- First, the class erupts with demands for help.
- Then, the class collectively gives up. Two kids keep on working, because they’re those kids.
- Students complain to their parents, who complain to the school, who pass it on to me. (“They say you’re not teaching them anything.”)
- I fax (fax!) everybody in school a long memo detailing where our profession has gone wrong and how to steer it right.
- I get fired and lose all my clients save for one hot-headed wide receiver.
- Together we teach each other the importance of trust, love and commitment in both personal and professional relationships.
And I certainly don’t want that to happen.
In the previous post I explained how, last year, I responded to the pressure of keeping my kids un-frustrated by making my problem sets easier. In the first post, I explained why I shouldn't have done that. In this installment I want to come up with some strategies for helping my kids feel comfortable with struggle. I’ll keep my eye on the comments; if you’ve got something good, I’ll toss it into the post.
But first, yet another picture of a cat with a Rubik's cube. Seriously, how many of these are there on the internet?
Never mind. Stupid question.
How to keep kids from getting frustrated* by difficult problems:
* Frustration is sometimes OK, but is just as often unproductive for a student. For the rest of this post, you can assume I'm talking about the unproductive stuff.
Let's start with a distinction. When a kid gets frustrated in an unproductive way while working on math, her frustration comes in two flavors:
Social frustration comes from feeling as if she's inadequate relative to her peers or relative to the expectations of others. It's real, but it comes from her understanding of other people's views of her. Intrinsic frustration is everything else. It's the stuff that would cause a person to walk away from a problem even in a closed room, with nobody watching. (I don't really know where "privately feeling stupid" fits. But whatever.)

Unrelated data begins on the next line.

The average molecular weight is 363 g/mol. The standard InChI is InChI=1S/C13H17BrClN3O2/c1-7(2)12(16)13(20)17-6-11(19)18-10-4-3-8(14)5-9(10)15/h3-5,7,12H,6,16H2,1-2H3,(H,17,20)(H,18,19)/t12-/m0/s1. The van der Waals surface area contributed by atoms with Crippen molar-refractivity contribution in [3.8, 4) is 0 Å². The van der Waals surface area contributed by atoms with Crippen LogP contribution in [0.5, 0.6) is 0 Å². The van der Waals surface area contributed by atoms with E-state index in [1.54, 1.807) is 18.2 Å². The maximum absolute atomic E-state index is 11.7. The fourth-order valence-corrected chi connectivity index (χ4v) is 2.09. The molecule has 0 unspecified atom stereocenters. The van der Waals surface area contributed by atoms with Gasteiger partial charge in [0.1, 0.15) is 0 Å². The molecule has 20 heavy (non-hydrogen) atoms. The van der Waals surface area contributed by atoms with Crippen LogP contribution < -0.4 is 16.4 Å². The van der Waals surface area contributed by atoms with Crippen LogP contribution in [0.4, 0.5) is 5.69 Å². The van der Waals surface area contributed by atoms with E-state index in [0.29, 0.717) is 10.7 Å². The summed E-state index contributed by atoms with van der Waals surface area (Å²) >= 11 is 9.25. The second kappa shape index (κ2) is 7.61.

Here are ideas for minimizing the social pressures:
- Be explicit: One day last year, during a quiz, a kid pointed at me and said, "Mr. P, you put a problem on this that we've never seen before!" And I was, like, yeah that's what I was trying to do. But that was actually a really good moment, when the class came to understand what I was about. I should've talked about that in the first week: "Yo, kids, I know this class is different. But it works and you'll still have support, and it'll be OK." That sort of thing.
- Find unfinished answers interesting: Last year we never had conversations about the kids' work with the whole group. This year I'll bring to the fore not just correct answers, not just finished answers, but approaches and ideas from unfinished problems. I'll intentionally spread the wealth, so that we're talking about everybody's work, eventually. And we won't do the embarrassing "So where did he go wrong?" questions, at least not at first. Instead we'll celebrate the process by asking, "How could we finish it off using his approach?" We won't force everyone to go through the ringer, at least not at first.
- Try to build team mentality: This is a bigger classroom management puzzle for me, but I'm going to start by throwing in questions to the problem set that say "Look around. Does anybody need help? Take five and see if you can be of service."
And here are some ideas for minimizing the intrinsic pressures:
- Mix up easy (but cool) and hard problems: When things are going well, when you're in the zone, you're in a state of flow. Flow is what keeps most of us coming back for more, even when the going gets rough. By mixing up the satisfying questions with the knotty ones, I'm betting that I can get more kids working for longer. (Also, a really good problem has easy, cool and hard aspects all wrapped up in one neat package. Keep an eye out for those.)